So to summarise: marriage according to God’s creative purpose as underlined by Jesus is a heterosexual, monogamous, committed, public, sexual, lifelong, and unchanging God given institution. And it is the only right place for human sexual intercourse.

Now Jesus was teaching this inside Palestine, where there was already a tradition of Jewish sexual restraint. However, outside Palestine in the Roman world, as the early Apostles soon discovered, there was utter sexual decadence. A Roman Empress in AD 50 was a common prostitute. Of the first 15 Roman Emperors, 14 were practising homosexuals. And Jerome, an early church father, tells of a woman marrying her 23rd husband, she being his 21st wife.

Sadly, that is too often the situation today, with children suffering, society suffering and the sexual partners suffering. Certainly students suffer. A first year student was describing what it was like living in a university flat: "There are five of us, all girls. One regularly has casual sex with guys she picks up at clubs, one is a practising lesbian and one has a boyfriend who stays here virtually all the time. In the first term one of us had an abortion, two took the morning after pill. I just don't know how to cope with all this."

Well, to the Roman world then – and our world today - the writer to the Hebrews has something to say in chapter 13 verse 4. It is simple. It says:

“Marriage should be honoured by all, and the marriage bed kept pure, for God will judge the adulterer and all the sexually immoral.” (Hebrews 13v4)

Note four things that are being said or implied here.

First, marriage is to be “honoured”. That means you must fight against the current cohabiting and divorce-and-remarriage culture which is undermining marriage. And, as a current priority, you must fight against redefining marriage to include same-sex unions. For this will devalue and dilute the social support that comes from privileging heterosexual marriage alone. And fight against institutionalising open-ended cohabitation as the equivalent of marriage. When all relationships are privileged, none are. None will be specially supported. And you will have even more family collapse.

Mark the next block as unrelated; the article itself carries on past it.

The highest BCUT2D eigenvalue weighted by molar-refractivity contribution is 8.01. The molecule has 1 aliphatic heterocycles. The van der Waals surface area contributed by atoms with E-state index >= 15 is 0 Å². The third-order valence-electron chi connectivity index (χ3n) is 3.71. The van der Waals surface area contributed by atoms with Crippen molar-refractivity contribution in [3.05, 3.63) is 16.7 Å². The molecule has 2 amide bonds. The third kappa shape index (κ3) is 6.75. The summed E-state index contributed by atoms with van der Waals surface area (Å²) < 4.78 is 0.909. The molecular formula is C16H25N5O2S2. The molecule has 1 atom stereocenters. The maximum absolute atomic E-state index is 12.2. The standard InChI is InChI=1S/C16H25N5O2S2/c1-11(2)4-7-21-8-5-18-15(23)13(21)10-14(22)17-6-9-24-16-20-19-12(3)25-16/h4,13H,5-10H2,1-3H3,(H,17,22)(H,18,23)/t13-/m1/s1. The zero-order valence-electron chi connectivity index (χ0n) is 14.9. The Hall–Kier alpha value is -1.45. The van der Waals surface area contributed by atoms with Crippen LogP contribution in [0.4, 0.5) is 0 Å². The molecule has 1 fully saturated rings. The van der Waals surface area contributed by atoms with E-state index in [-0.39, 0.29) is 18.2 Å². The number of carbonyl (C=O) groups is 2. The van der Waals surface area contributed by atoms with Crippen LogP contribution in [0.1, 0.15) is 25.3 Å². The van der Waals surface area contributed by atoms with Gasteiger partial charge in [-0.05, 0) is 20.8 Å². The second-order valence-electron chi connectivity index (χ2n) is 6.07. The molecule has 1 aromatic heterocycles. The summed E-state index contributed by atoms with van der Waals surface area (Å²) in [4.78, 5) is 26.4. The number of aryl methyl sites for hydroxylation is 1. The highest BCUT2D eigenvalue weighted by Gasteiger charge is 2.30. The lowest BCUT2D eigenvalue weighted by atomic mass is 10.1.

Heterosexual monogamous life-long marriage is to be honoured as an institution, that is good for children, good for society and good for the couple. Studies in the 1990s and more recently have proved that, and proved that new family arrangements (sadly) on average are simply less good for children, society and the child’s parents.

Secondly, marriage is for all. Marriage, says our writer, “should be honoured by all”. Some think there is Christian marriage and then there is State marriage. “So,” they say, “let the State do with marriage what it likes.” That is so wrong.

As we have seen and as we say in the marriage service: “marriage is a gift of God in creation”. Marriage is for human beings as such. All that is different in a church wedding is that you make your vows public not just before your friends and family, as in a Registry Office, but before God as well. And in the promises you are buying into Christ’s and the New Testament’s teaching on marriage, some of which is here in Mark and Hebrews. So marriage is be honoured and by all, Christians and non-Christians.

Thirdly, our verse implies sex and marriage are affected by the Fall. In Genesis 1-2 you read about God’s intentions for the man and the woman. In Genesis 1 they are to be “fruitful and multiply”. They are to have children. In Genesis 2 it says, it is not good to be alone. The man, Adam, then, is given as a loving companion the woman, Eve. And so we say in the Marriage Service, “husband and wife” are to be “united … in love as Christ is united with his Church.”